Indians were also chattel slaves

Dear Editor,
Some commentators are of the view that the horrors suffered by Africans and Indians during their periods of forced labour – slavery and indentureship respectively – can’t be compared. They say slavery is more oppressive than indentureship, and that indentured Indians were not property to be disposed of like chattel African slaves.
But slavery is not unique to Africans. Not many are aware that Indians were also enslaved (not just indentured slavery, but manumitted slavery as well), and there were also indentured Africans who were not chattel slaves. Indians, too, were chattel slaves who were bought and sold as property or commodities.
Anyone who studied slavery would know that all racial groups experienced or were engaged in some form of slavery before the European powers captured people and made them slaves. Indians, too, endured chattel enslavement, though not in the Caribbean. No Caribbean write-up has been done on Indian slavery (as yet). This is mentioned so that historians and social scientists may further explore the subject.
The slavery of Indians is a new phenomenon that is now being investigated by Indian and other historians. Slavery existed long before the Europeans institutionalised and legalised it during their colonisation. Africans enslaved fellow Africans, and Indians enslaved fellow Indians. The Europeans and Chinese (Mongoloids) also had slavery. The Aztecs, Mayans, and Incans also had slavery.
The Europeans not only enslaved Africans – chattel slavery – post Columbus, they enslaved Indians from (South) India long before the introduction of indentureship in 1828, in Reunion Island (French territory). Indian slavery is a relatively new revelation. Indian slavery began in 1500s, and had remained a hidden secret for a long time until a PhD student from Leiden University uncovered it in 2008 while inadvertently examining documents from the Dutch East India Company when writing a dissertation. The number of Indians who were slaves is not known.
Documents on Indian slavery were destroyed in war and by fire. At a minimum, researchers uncovered that tens of thousands of Indians were slaves. Hundreds died during their transportation.
Portugal, Holland, France and Britain all fought wars at sea and on land for control of territories on the Indian sub-continent. At various times, when in control (except the British), they introduced or practised enslavement of Indians. They took Indian slaves to various territories. They induced famine, causing some Indians to prefer slavery (whence they obtained free meals) than starve to death. The British, in particular, were also known to induce famine to cause helpless poor Indians to agree to indentureship during the 1800s.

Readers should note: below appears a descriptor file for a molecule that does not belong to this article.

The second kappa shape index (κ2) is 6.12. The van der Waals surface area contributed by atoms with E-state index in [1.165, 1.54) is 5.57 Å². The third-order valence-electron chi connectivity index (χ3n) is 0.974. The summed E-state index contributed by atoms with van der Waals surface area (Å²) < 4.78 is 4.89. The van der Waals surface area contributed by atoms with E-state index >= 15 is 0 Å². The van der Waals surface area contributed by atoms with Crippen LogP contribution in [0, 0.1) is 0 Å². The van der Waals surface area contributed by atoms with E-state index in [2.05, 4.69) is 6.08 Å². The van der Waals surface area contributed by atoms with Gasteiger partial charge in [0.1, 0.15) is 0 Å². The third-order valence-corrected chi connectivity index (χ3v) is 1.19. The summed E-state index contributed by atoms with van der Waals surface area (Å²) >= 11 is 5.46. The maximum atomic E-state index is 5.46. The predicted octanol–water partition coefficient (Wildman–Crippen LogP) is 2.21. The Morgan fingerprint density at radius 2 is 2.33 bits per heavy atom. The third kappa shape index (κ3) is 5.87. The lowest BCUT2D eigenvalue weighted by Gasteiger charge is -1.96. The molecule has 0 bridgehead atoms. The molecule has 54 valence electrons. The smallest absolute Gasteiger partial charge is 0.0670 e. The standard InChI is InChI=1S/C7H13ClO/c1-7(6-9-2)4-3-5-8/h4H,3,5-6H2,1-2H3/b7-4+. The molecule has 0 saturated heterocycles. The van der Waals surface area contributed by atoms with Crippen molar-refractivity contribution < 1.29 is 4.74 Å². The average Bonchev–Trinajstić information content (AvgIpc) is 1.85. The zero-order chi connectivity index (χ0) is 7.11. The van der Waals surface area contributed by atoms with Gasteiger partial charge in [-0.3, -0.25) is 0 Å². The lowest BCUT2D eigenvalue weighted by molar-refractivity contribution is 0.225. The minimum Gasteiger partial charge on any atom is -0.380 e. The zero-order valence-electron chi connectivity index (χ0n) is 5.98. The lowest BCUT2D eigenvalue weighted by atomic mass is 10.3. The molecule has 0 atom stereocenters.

South Asian (to distinguish from American) Indian slavery is only recently being documented, it is not yet widely known, and has not made its way as yet in Indian curriculum at universities and public schooling. No mass media in the Caribbean carried such news. Newspapers and academic journals recently began carrying articles on the topic.
Articles were published about European Indian slavery in Indian newspapers last August 23, a day celebrated as International Slavery Day. Studies conducted by PhD students and other scholars recently uncovered documents that reveal that it was the Portuguese who introduced slavery of Indians in the 1500s. This was followed by the Dutch in the 1600s and the French (dates not mentioned). Confer the work of Wil O Dijk, a Dutch researcher. An Indian slave was sold at between four and forty guilders (Dutch currency) during the early 1600s. During famine, the availability of Indian slaves was plentiful, and the price of an Indian slave, treated as a commodity to be sold, dropped considerably. The papers stated that “India was the slave trade capital” though the total number of slaves shipped from India is not known.
If one Googles ‘Pulicat’, dozens of articles pertaining to Indian slavery pops up. No research as yet has uncovered British involvement in Indian slavery other than references to “indentureship slavery” that the British began in 1834 in Mauritius, and introduced in Guyana in 1838. The French were the ones who first initiated indentureship from South India to Reunion. But before indentureship, according to researcher Jean Regis, who studied the subject, the French were engaged in Indian slavery – Indian enslavement in Reunion Island. The French recognized the profitability of Indian slavery and indentureship and implemented both. Studies by Mr Jean Regis and other scholars reveal that at one time Reunion had both African and Indian slavery; in addition, Indian indentureship existed side by side with chattel Indian and African slavery.
Over the last few years, more and more articles on Indian slavery have appeared on the internet. It is unnecessary to repeat what can be found on the internet. Indian slaves were sent to several Asian territories and islands in neighbouring territories in Asia. Slavery also existed on board the ships owned by Europeans.
The story of African slavery is still being told, as Eusi Kwayana informs us (Sep 2). Indian slavery, known to exist since the 1500s, is a relatively new subject that is being researched, and much academic investigation needs to be done.

Yours truly,
Vishnu Bisram